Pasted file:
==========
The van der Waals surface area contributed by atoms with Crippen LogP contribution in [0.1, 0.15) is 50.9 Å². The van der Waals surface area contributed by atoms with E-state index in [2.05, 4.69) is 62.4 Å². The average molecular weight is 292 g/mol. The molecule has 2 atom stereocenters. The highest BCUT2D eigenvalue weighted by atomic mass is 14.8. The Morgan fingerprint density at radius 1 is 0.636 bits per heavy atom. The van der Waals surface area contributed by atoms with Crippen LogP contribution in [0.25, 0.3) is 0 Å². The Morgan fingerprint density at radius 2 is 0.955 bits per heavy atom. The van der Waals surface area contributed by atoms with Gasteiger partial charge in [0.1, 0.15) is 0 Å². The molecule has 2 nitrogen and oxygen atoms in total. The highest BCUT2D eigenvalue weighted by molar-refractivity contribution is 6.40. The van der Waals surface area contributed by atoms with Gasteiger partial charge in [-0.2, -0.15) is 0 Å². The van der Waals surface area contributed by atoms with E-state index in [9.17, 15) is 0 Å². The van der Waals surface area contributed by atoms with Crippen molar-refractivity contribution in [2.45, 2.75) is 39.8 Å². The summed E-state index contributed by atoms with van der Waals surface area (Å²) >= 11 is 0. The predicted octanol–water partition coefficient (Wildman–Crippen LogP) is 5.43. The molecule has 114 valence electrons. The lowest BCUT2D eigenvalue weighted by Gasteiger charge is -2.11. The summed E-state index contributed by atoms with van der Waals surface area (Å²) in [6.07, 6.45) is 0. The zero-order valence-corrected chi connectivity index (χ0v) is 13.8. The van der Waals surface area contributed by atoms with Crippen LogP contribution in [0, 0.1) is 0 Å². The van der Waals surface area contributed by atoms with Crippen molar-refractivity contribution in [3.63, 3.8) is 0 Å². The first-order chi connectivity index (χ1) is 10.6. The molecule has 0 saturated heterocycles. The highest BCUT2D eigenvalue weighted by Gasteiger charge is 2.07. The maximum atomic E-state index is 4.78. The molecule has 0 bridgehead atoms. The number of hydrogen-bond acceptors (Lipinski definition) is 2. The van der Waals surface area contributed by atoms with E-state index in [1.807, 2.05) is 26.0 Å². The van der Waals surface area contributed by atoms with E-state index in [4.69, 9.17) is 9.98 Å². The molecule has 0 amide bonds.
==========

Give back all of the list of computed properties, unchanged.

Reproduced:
The van der Waals surface area contributed by atoms with Crippen LogP contribution in [0.1, 0.15) is 50.9 Å². The van der Waals surface area contributed by atoms with E-state index in [2.05, 4.69) is 62.4 Å². The average molecular weight is 292 g/mol. The molecule has 2 atom stereocenters. The highest BCUT2D eigenvalue weighted by atomic mass is 14.8. The Morgan fingerprint density at radius 1 is 0.636 bits per heavy atom. The van der Waals surface area contributed by atoms with Crippen LogP contribution in [0.25, 0.3) is 0 Å². The Morgan fingerprint density at radius 2 is 0.955 bits per heavy atom. The van der Waals surface area contributed by atoms with Gasteiger partial charge in [0.1, 0.15) is 0 Å². The molecule has 2 nitrogen and oxygen atoms in total. The highest BCUT2D eigenvalue weighted by molar-refractivity contribution is 6.40. The van der Waals surface area contributed by atoms with Gasteiger partial charge in [-0.2, -0.15) is 0 Å². The van der Waals surface area contributed by atoms with E-state index in [9.17, 15) is 0 Å². The van der Waals surface area contributed by atoms with Crippen molar-refractivity contribution in [2.45, 2.75) is 39.8 Å². The summed E-state index contributed by atoms with van der Waals surface area (Å²) >= 11 is 0. The predicted octanol–water partition coefficient (Wildman–Crippen LogP) is 5.43. The molecule has 114 valence electrons. The lowest BCUT2D eigenvalue weighted by Gasteiger charge is -2.11. The summed E-state index contributed by atoms with van der Waals surface area (Å²) in [6.07, 6.45) is 0. The zero-order valence-corrected chi connectivity index (χ0v) is 13.8. The van der Waals surface area contributed by atoms with Crippen LogP contribution in [0, 0.1) is 0 Å². The van der Waals surface area contributed by atoms with Crippen molar-refractivity contribution in [3.63, 3.8) is 0 Å². The first-order chi connectivity index (χ1) is 10.6. The molecule has 0 saturated heterocycles. The highest BCUT2D eigenvalue weighted by Gasteiger charge is 2.07. The maximum atomic E-state index is 4.78. The molecule has 0 bridgehead atoms. The number of hydrogen-bond acceptors (Lipinski definition) is 2. The van der Waals surface area contributed by atoms with E-state index in [1.807, 2.05) is 26.0 Å². The van der Waals surface area contributed by atoms with E-state index in [4.69, 9.17) is 9.98 Å². The molecule has 0 amide bonds.